Policy, Purpose, and Habits of Mind
Exploring policy is not fanciful; policy exploration is always a pragmatic exercise since policies are designed to ensure the good of the many. Such purposes are rooted in philosophies and worldviews. Lankford lists “five aims of philosophy of art education”30 as follows: “to justify our reason for being” … such that our goals are so unimpeachable that “society will feel compelled to -support us with salaries, supplies, classrooms, and … mandate that all its children shall study under our -tutelage”31; “to clarify ideas” articulating our purposes, our assumptions, and biases so that our policies reflect our goals with as much internal consistency as possible; “to synthesize ideas” bringing contemporary art edu-cation into growing rapprochement and agreement “with other fields of inquiry and social forces”32; “to -recommend … the shoulds and oughts of art education,” the policies that evolve from the empirical analysis -required to clarify our claims and ideas, and the spe-culation required to bring about new theoretical syntheses;33 and finally “to raise questions” that enlarge our conception of what is possible in education, of what content should be taught, to whom it should be taught, and under what circumstances.34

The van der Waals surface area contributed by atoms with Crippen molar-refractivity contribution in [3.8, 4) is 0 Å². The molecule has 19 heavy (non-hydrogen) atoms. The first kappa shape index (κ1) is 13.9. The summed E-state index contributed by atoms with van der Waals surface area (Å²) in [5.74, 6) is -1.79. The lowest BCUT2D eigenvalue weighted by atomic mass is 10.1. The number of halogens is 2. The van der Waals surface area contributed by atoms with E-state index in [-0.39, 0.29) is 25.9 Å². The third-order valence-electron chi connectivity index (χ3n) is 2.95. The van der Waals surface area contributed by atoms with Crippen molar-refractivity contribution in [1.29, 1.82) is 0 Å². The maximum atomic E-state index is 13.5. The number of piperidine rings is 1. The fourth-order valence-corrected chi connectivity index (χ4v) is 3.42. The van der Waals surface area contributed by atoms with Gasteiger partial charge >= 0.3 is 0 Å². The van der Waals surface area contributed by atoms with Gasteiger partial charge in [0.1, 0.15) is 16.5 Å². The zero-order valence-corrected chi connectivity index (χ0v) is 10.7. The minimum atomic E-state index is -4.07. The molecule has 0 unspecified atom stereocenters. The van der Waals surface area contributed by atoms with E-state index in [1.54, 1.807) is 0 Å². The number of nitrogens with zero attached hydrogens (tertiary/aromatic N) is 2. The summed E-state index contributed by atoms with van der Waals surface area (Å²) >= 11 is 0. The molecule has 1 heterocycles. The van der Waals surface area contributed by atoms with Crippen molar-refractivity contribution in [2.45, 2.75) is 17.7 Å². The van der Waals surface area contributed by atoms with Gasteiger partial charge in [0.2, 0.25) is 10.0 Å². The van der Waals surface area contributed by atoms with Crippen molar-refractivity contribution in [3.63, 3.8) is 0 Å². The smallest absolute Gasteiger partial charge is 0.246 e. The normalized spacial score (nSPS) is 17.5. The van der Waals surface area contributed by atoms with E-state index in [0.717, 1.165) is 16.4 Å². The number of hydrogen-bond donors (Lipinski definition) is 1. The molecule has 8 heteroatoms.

Art educators must readdress the semiotics of art ideas and art-making actions along with the collateral meanings and oppositional language surrounding these ideas, practices and products before we can expect policies about the arts in education to change for the better. The principles of semiotics suggest that there are habits of mind, habitual interpretations as it were, or “collateral experience”35, which limits the ability of policy-makers and legislators from defining or understanding the arts in any way other than they already see them. Saussure is helpful once again in his emphasis that “no meaning exists in a single item”36 but that definitions and meanings are derived from how signs and events interact. Fomenting a semiotic sea change requires more than just the awareness that the study of language changes language or that the study of the language about a concept changes the reading of that concept. Art educator jan -jagodzinski has suggested a first step: “We should examine cultural practices as signifying systems, as practices of representation, not as the production of beautiful things evoking beautiful feelings. Art-texts produce meanings and positions from which those meanings are consumed…If we replace production for creation then we can begin to get at the social conditions; if we replace consumption for reception we can begin to politicize the act of seeing. The entire syllabus changes when we see art as a form of social practice.”37